Cities and Climate Change Governance

Cities are our cradle of civilization in the post agricultural economy information era that we live in.  NASA Climate scientist has called climate change a ‘moral issue on par with slavery’ [1].  The recent discourse on Climate Change has primarily focused on rural areas in the developing world. Climate Change as a phenomenon is systemic; its impacts are to be seen in all shades of colours and across different time scales. Climate Change in a very simple nuance concerns with extreme weather events. Sociological characteristics of society such as class, gender, cultural and economic capital are brought in the spotlight, in the canvas of Climate Change. Extreme weather events threaten normalcy, such as flooding, drought and earthquakes. The focus of this paper is to re-direct the climate change conversation to urban communities and especially the urban poor. According to a recent Mc Kinsey study, by the year 2030 majority of the world’s population will be based in urban centres. China’s population as per newspaper reports has tipped over to the urban part. Climate Change cannot be compartmentalised within intellectual silos. It has to be dealt with in an inter-disciplinary manner. When rural folk move to urban areas in search of livelihood leaving their lands behind as they are not lucrative enough as a career path, an additional ecological cum economic load is added upon the urban ecosystem. Urban planners design city infrastructure for a certain population and model population growth over a period of time. These assumptions are usually confined to reports as reality is often stranger than fiction.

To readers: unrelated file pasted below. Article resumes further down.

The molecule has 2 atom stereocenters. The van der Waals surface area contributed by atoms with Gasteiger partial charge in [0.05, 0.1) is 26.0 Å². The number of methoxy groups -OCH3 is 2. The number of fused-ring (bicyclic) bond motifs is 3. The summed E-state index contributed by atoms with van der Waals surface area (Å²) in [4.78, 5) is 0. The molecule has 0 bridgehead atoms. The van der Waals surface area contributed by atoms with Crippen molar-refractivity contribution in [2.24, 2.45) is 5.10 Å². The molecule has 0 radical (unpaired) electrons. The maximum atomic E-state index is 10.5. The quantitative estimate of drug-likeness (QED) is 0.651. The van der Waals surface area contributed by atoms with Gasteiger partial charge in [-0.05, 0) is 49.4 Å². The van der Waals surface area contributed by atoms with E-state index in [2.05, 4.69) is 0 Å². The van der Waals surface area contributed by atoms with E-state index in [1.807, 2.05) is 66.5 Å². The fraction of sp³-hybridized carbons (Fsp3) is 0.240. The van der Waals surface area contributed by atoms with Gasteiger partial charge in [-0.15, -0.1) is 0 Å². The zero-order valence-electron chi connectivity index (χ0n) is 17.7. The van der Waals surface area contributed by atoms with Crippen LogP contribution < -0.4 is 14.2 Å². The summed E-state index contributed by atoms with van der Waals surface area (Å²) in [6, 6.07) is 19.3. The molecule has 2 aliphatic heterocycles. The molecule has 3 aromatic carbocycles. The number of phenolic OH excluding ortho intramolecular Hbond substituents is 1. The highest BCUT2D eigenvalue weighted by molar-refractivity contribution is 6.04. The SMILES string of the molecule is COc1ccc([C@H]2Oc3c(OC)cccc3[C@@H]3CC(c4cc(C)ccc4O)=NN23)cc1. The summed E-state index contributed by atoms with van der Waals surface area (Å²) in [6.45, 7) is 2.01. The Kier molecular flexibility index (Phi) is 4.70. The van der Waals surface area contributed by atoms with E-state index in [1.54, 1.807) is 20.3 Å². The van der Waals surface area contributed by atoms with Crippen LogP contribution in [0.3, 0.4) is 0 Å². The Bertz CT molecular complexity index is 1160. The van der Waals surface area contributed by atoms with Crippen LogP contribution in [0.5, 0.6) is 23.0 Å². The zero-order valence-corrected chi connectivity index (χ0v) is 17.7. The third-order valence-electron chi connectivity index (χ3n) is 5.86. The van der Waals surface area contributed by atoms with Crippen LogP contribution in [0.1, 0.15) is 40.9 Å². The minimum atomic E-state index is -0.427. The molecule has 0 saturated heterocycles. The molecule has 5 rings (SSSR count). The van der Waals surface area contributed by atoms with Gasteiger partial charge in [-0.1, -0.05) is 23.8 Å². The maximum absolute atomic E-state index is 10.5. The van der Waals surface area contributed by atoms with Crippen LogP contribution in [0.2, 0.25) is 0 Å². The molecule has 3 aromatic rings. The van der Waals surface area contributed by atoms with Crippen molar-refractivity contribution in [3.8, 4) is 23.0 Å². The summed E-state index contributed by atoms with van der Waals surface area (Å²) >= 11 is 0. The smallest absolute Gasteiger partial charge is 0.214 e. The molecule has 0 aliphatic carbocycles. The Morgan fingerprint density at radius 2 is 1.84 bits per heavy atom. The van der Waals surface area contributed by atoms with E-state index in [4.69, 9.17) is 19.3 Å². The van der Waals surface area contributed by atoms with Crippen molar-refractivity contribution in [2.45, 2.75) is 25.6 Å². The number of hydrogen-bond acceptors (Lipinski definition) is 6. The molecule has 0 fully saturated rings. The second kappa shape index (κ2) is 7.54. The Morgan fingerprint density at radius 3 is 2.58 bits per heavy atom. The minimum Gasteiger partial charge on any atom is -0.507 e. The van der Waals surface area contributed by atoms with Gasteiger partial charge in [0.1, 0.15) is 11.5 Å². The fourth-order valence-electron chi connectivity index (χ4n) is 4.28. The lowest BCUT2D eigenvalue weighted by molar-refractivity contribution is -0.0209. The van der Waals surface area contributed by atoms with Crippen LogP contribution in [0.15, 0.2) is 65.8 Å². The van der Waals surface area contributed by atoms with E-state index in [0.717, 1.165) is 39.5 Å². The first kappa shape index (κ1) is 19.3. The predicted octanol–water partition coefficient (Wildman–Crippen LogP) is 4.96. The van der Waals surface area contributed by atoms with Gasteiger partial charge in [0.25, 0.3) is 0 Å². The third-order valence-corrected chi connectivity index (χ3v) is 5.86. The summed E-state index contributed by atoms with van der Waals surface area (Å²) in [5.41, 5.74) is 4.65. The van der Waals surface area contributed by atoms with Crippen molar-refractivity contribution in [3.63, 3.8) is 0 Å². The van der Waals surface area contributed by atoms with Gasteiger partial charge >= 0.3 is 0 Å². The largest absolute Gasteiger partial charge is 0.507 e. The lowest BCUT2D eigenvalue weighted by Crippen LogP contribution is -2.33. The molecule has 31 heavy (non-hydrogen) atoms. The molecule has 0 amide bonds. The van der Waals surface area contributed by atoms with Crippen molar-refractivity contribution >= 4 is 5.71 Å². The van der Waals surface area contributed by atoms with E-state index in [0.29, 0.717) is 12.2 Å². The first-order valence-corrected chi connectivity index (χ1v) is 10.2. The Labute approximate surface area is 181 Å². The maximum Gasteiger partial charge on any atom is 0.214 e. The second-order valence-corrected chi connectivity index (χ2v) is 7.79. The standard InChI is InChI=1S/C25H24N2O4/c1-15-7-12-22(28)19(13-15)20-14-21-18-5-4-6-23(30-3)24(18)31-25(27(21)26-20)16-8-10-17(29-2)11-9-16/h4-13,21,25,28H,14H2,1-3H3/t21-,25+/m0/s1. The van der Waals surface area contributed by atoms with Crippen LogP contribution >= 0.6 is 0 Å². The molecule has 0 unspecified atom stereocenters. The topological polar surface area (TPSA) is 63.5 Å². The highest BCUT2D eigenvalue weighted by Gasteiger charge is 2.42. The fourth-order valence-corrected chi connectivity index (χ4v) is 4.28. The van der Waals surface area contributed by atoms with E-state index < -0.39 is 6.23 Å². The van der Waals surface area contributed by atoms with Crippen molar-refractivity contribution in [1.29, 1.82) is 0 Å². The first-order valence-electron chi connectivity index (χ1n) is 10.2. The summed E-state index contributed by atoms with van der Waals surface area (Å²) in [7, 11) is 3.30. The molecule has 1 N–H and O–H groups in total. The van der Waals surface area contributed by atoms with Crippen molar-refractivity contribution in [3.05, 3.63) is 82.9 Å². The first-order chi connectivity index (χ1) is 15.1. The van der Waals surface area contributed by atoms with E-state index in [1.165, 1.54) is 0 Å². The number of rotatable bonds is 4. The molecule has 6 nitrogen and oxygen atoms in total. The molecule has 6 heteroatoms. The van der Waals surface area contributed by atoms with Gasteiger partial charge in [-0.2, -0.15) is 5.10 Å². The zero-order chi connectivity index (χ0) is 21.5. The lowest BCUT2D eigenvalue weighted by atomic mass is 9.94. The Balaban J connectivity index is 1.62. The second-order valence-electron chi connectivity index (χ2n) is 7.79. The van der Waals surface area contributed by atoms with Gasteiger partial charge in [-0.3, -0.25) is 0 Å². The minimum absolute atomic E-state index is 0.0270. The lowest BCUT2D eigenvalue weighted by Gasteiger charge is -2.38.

The main stress on urban infrastructure is not land scarcity, but water. It is either too much or too little of it. Variations in precipitation are climate controlled events. The urban poor who live in shanty towns of Mumbai and Manila often share similar issues. The slum dweller in Dharavi, Mumbai is so vulnerable of a single heavy shower which can wipe out these efforts for life.  The recent Bangkok floods have shown the kind of disruption to the economy an extreme weather event can have.  City level governance is often weak and hence more vulnerable. Centralized governance mechanisms are fragile, as the capital cities are in land entities and the cities on the frontline of climate change are on the coasts. These cities are positioned on the global maritime highways of commerce and since old coastal cities are economic centres, drawing inland rural folk. Urban resilience is a function of additional capacity to withstand shock. Spatial planning of cities also add to the climate change divide between the have and have not’s. The affluent will always be positioned on higher ground than the poor folk, struggling for survival.  The case of Mumbai and Manila exemplifies climate change needs in the governance discourse.


[1] (information retrieved on 6/04/2012)

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